Larsen C Ice Shelf: Rift Grows Another Six Miles, Could Cause Giant Iceberg To Break Off
Larsen C Ice Shelf: Rift Grows Another Six Miles, Could Cause Giant Iceberg To Break Off

Larsen C Ice Shelf: Rift Grows Another Six Miles, Could Cause Giant Iceberg To Break Off

The crack in the Larsen C ice shelf in Antarctica has just gotten larger, growing another six miles (10 kilometers) over the past few weeks and exceeding a length of over 100 miles long.

Ice shelves, wrote USA TODAY, are primarily found in Antarctica, surrounding the continent’s coast and connecting to a land mass a permanently floating sheets of ice. The Larsen C ice shelf is found on the Antarctic Peninsula, which extends outward to the direction of South America’s southernmost point.

Depending on the source of the report, the size of this giant iceberg that would calve, or split off when the Larsen C ice shelf rift is “completed,” has been compared to a few geographical locations. USA TODAY wrote that the iceberg may be larger than the state of Rhode Island, while BBC said its size may be about a fourth the size of Wales. Regardless of the comparisons, all it would take is another 12-mile (20-kilometer) growth for the gap to free the iceberg.

Researchers from the United Kingdom working on the Antarctic-centric Project MIDAS believe that the giant iceberg will turn out to be one of the largest ever recorded in history. And the growing crack in Larsen C has these scientists concerned, as the European Union’s Sentinel-1 satellite system continues monitoring the ice shelf, using its radar to see through clouds and track the fissure regardless of the weather.

While the crack now measures close to 110 miles (175 kilometers), it’s still not sure how long it would take before the iceberg breaks loose from the Larsen C ice shelf, said Project MIDAS leader Adrian Luckman of Swansea University in an interview with BBC.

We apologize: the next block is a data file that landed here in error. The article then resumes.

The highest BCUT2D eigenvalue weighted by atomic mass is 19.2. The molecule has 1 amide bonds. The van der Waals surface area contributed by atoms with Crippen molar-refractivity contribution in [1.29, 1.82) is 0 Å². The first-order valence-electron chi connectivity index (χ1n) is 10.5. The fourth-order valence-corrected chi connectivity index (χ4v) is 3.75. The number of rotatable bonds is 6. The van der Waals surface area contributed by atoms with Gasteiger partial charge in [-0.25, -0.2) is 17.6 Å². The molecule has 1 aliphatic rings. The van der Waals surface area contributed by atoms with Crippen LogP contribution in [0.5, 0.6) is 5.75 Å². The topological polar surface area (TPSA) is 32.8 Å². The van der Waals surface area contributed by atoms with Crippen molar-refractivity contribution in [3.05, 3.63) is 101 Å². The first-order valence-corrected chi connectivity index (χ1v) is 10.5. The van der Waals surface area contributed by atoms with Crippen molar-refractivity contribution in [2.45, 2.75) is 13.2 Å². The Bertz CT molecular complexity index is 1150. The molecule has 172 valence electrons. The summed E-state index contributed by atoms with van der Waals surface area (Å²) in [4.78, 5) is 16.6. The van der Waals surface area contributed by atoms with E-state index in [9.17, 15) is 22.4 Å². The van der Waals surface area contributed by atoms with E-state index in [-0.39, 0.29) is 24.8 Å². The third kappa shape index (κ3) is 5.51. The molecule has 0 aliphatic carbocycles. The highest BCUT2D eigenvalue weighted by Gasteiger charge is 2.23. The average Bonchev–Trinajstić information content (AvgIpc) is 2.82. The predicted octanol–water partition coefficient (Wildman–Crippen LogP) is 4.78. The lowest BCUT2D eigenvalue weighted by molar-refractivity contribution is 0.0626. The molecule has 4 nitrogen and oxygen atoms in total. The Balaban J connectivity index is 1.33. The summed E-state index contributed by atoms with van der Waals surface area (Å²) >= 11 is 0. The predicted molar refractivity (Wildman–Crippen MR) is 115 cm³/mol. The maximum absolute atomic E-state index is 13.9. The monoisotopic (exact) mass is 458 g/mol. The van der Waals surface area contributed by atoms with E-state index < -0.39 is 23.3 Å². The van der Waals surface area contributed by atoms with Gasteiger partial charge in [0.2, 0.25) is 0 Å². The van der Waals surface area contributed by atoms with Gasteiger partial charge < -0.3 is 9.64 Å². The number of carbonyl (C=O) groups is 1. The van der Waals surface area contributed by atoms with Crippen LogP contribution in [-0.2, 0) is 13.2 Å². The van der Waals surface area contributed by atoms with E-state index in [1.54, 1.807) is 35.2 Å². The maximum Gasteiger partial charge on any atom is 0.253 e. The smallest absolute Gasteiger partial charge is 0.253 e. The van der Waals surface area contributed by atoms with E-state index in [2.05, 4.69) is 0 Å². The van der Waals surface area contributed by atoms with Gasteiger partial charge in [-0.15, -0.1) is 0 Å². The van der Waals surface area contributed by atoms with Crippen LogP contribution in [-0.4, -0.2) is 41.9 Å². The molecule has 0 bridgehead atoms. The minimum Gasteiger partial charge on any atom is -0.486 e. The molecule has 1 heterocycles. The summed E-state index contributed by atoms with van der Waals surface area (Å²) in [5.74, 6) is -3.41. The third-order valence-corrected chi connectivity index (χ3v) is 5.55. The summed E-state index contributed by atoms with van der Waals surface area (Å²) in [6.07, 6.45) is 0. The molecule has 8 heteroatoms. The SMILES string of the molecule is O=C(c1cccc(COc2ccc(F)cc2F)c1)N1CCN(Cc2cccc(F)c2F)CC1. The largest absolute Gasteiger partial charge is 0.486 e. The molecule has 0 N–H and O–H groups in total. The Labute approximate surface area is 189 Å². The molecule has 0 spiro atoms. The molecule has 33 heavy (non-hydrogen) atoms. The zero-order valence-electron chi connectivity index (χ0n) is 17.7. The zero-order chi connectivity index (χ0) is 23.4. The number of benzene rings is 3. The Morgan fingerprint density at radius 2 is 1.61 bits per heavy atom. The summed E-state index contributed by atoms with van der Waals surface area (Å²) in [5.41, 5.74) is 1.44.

“The rift tip has just entered a new area of softer ice, which will slow its progress. Although you might expect any extension to hasten the point of calving, it actually remains impossible to predict when it will break because the fracture process is so complex.

“My feeling is that this new development suggests something will happen within weeks to months, but there is an outside chance that further growth will be slow for longer than that. Sometimes rift growth is triggered by ocean swell originating elsewhere, which is also hard to predict.”

On a positive note, the giant iceberg’s potential split from Larsen C might not pose any direct risk to global sea levels. Speaking to USA TODAY, National Snow and Ice Data Center scientist Ted Scambos said sea levels should remain mostly unaffected as the iceberg is already floating, with levels rising just about 1/16ths of an inch if such a large piece of ice would drop into the sea. But another expert, NASA scientist Thomas Wagner, warned that any land ice blocked by the iceberg may make it into the sea and raise sea levels.

“Ice shelves serve a critical role in buttressing ice that’s on land.”

The BBC report stressed that the most interesting aspect of the giant iceberg’s breakaway from Larsen C would be what happens to the shelf itself once the calving occurs. Back in 2002, a major calving event had caused the destruction of the Larsen B ice shelf. With glaciers speeding up in movement without Larsen B as a buttress, this led to sea level rise, and as mentioned above, a similar rise may take place if the same thing happens to Larsen C.

After breaking off from the Larsen C ice shelf, the giant iceberg is expected to move along the Antarctic coast, and break into smaller pieces once it reaches the Southern Ocean. Luckman and his fellow Project MIDAS researchers do not have enough data to determine with certainty whether climate change has caused the rift to keep growing, but said there is “good scientific evidence” that Larsen C has become thinner because of these largely man-made factors.

[Featured Image by NASA/AP Images]

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